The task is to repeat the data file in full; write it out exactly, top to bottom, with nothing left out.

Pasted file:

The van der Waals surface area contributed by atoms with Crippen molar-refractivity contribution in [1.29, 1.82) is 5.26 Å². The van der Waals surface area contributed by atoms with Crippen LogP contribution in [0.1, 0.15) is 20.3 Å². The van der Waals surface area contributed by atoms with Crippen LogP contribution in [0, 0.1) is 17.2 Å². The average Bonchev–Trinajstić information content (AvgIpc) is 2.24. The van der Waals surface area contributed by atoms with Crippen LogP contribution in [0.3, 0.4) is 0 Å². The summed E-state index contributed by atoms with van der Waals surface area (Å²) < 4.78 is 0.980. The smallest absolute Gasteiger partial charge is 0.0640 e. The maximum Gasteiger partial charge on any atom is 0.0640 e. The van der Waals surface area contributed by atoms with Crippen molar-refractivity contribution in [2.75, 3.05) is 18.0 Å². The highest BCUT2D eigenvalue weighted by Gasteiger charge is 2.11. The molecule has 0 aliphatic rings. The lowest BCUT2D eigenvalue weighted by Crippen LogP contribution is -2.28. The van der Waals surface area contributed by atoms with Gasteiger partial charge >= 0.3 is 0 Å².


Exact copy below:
The van der Waals surface area contributed by atoms with Crippen molar-refractivity contribution in [1.29, 1.82) is 5.26 Å². The van der Waals surface area contributed by atoms with Crippen LogP contribution in [0.1, 0.15) is 20.3 Å². The van der Waals surface area contributed by atoms with Crippen LogP contribution in [0, 0.1) is 17.2 Å². The average Bonchev–Trinajstić information content (AvgIpc) is 2.24. The van der Waals surface area contributed by atoms with Crippen LogP contribution in [0.3, 0.4) is 0 Å². The summed E-state index contributed by atoms with van der Waals surface area (Å²) < 4.78 is 0.980. The smallest absolute Gasteiger partial charge is 0.0640 e. The maximum Gasteiger partial charge on any atom is 0.0640 e. The van der Waals surface area contributed by atoms with Crippen molar-refractivity contribution in [2.75, 3.05) is 18.0 Å². The highest BCUT2D eigenvalue weighted by Gasteiger charge is 2.11. The molecule has 0 aliphatic rings. The lowest BCUT2D eigenvalue weighted by Crippen LogP contribution is -2.28. The van der Waals surface area contributed by atoms with Gasteiger partial charge >= 0.3 is 0 Å².